On Epiphany Sunday, we reflect on the Light of Christ – the Light who is Christ – which shines on all nations. As we read in Pope Francis’s Spiritual Reflection, Epiphany is “the celebration of the manifestation of Jesus, symbolized by light.” The liturgy explains in this feast that all nations are invited into the radiance of the saving promise of God. “Lord, every nation on earth will adore you!”

The identity of Jesus as the Christ, the Son of God, was revealed in stages. After a long period of preparation through the law and the prophets, when Jesus was finally born, a new Light pierced the darkness that covered the world. This Light shone first on Mary and Joseph, then on the shepherds, and then on the Magi, far off in “the east.” Today we focus on these Magi, popularly known as “the three kings.” They represent the Gentiles, or “the nations.”

In their deep longing to find the Messiah, the Magi pursue the Light, guided by the Star of Bethlehem, and they find Jesus in the humblest of surroundings, in a stable with his poor parents, Mary and Joseph. We can imagine that at first this may have been a surprise, even a disappointment. There is no hint of hesitation in the Gospel, however. Rather, we learn that the Magi were so “overjoyed at seeing the star” that they quickly overcame any doubts and entered the unlikely dwelling of the newborn King. It was probably dark in the stable, but interiorly the glory of the Child was revealed to them. They responded by paying him homage, laying their treasures before Jesus, gifts of gold, frankincense, and myrrh, which have symbolic meaning: gold represents Christ’s kingship, frankincense his divinity, and myrrh his humanity, especially his death.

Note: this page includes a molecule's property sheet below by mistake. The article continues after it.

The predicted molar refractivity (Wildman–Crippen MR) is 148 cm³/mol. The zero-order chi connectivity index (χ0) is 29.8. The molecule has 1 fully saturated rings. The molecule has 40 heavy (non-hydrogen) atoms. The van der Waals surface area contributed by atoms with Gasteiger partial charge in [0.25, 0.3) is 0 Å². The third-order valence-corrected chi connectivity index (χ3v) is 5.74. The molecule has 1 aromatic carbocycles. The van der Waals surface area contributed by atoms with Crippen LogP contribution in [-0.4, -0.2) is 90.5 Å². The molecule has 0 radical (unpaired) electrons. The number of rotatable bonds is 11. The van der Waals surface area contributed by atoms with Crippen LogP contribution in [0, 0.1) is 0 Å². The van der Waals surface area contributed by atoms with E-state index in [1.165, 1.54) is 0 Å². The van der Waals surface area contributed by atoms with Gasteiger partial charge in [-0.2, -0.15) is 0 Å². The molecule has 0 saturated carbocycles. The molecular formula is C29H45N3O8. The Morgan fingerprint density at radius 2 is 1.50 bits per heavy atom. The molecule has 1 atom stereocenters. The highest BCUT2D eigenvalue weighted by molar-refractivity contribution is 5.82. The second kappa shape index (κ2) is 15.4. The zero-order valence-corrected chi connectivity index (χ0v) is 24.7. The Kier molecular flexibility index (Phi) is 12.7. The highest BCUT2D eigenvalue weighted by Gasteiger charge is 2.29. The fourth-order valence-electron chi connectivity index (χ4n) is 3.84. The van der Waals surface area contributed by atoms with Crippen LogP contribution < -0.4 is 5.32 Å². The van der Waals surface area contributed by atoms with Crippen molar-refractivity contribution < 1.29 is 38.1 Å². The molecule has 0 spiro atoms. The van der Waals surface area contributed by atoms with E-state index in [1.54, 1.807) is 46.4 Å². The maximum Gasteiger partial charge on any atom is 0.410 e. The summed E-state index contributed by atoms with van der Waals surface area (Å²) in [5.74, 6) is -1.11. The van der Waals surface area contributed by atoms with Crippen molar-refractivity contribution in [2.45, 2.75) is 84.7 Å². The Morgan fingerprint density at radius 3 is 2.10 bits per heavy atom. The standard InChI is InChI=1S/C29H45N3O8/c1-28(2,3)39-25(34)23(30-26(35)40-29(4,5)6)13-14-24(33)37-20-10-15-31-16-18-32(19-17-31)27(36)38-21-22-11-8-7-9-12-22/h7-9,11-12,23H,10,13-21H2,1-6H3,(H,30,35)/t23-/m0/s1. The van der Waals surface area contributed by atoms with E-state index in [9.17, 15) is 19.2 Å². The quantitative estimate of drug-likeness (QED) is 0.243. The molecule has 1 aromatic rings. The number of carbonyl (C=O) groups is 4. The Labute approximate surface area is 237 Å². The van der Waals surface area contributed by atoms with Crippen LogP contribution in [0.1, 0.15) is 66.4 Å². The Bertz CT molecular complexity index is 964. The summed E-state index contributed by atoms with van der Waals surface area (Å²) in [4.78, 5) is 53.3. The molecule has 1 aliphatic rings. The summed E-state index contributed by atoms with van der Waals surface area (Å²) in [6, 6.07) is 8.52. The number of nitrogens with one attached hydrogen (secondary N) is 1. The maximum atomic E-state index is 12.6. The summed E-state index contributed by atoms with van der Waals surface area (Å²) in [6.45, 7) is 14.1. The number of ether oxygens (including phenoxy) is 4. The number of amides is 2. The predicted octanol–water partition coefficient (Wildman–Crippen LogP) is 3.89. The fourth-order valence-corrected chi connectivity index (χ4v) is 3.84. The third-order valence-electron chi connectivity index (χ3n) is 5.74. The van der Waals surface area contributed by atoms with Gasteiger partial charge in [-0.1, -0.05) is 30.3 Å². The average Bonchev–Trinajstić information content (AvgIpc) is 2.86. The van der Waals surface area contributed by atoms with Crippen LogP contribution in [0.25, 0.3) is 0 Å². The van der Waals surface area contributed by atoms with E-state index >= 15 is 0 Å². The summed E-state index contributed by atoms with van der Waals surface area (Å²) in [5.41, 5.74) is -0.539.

In today’s first reading, Isaiah declares to Jerusalem, “Rise up in splendor! Your light has come!” He foretells the restoration of the holy city. The image radiates with an overwhelming beauty that reflects the glory of God. While Isaiah proclaims that many nations will come together to worship the Lord in Jerusalem, in fact, this prophecy is about much more than the earthly city; it foretells a “light” that will shine on all nations. “Nations shall walk by your light, and kings by your shining radiance.”

St. Paul reflects on the universality of the Gospel in his Letter to the Ephesians, where he explains that the Gentiles are now “coheirs” with the Jews. They are “members of the same body, and copartners in the promise in Christ Jesus through the Gospel.” How does Paul know this extraordinary mystery? It was made known to him by revelation. And he was given the task of making it known to others, especially to the Gentiles. This was the “stewardship of God’s grace” that was given to Paul. Now this task is entrusted to the whole Church. Our mission is to make Christ known to all nations. We are all called – whether we are poor, lowly shepherds or rich, cultured Magi – to receive the gift of salvation in Christ and to share it with others.

The Magi teach us to “search diligently” for the Truth, to humble ourselves before the Lord, no matter where we find him, and to offer him our treasures. They also teach us that finding him changes the whole course of our lives. They were warned in a dream not to return to Herod, that is, not to let their hearts be hardened like Herod’s by fear or doubt, so “they departed for their country by another way.” Pope Francis reflects on this life-changing experience of the Magi: “Each time that a man or woman encounters Jesus, he or she changes paths, returns to life in a different way, returns renewed, ‘by another road.’ They returned ‘to their own country,’ bearing within them the mystery of that humble and poor King.”

The “mystery of that humble and poor King” is the Good News that we have received and that we carry into the world. By laying our treasures at his feet, we are set free from any attachment to them, so that we too can be humble and poor, like our King. Our security is not in anything we own or anything we do; it is not in our old ways or in our earthly wisdom. Our new treasure, our deepest security, is Jesus himself. As we offer him our homage, we proclaim: “Jesus, I trust in you!”

What are my treasures that I lay down at the feet of the Baby Jesus? Having received the gift of salvation in Christ, how do I share it with others? What impels me to find security in my old ways or in earthly wisdom and not in Jesus himself?

Excerpt from The Anawim Way, Volume 18, no. 1. More information about The Anawim Way may be found here.